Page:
Forward naval presence is the historic and enduring purpose of the Department of the Navy in the service of our maritime nation. Indeed, it is the logic behind our constitutional mandate that Congress maintain a navy. The overseas deployment of warships and embarked Marines literally dates from the infancy of the Republic. In the early 19th century, the maritime excursions against the Barbary pirates who preyed on U.S. merchantmen eventually were made a regular practice and organized into a Mediterranean Squadron. In the Pacific, early naval expeditions asserted our maritime interests in the waters off the contested coast of California and in the rich whaling grounds of the North Pacific. The mid-19th century deployments to the Far East of Commodore Matthew Calbraith Perry strengthened America’s diplomatic hand in the Pacific and were pivotal in opening Japan to world trade. The long-term result was the Asiatic Squadron.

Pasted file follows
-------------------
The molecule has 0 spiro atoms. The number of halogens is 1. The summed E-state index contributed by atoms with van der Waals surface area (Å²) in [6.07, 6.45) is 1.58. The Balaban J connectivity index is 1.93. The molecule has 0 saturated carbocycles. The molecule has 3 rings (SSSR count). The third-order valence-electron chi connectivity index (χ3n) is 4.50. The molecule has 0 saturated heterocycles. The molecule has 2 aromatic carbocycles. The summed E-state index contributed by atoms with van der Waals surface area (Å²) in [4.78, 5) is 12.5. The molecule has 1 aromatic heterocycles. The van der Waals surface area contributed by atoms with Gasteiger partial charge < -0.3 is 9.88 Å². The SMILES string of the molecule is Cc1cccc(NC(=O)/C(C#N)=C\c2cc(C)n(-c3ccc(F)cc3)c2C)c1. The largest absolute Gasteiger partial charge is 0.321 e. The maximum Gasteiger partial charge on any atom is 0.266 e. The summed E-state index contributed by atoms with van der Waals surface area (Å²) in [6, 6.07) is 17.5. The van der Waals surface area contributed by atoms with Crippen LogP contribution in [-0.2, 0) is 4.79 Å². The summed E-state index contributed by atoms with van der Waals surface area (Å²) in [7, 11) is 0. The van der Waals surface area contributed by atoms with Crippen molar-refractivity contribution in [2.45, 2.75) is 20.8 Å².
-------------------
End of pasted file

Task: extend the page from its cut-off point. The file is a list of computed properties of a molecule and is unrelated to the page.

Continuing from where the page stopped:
Presence: Forward, Ready, Engaged
Critics who would size naval forces strictly to meet regional contingencies are overlooking one vital requirement—the demand for forward naval presence forces built to win wars and positioned to prevent them.
By Rear Admiral Philip A. Dur, U.S. Navy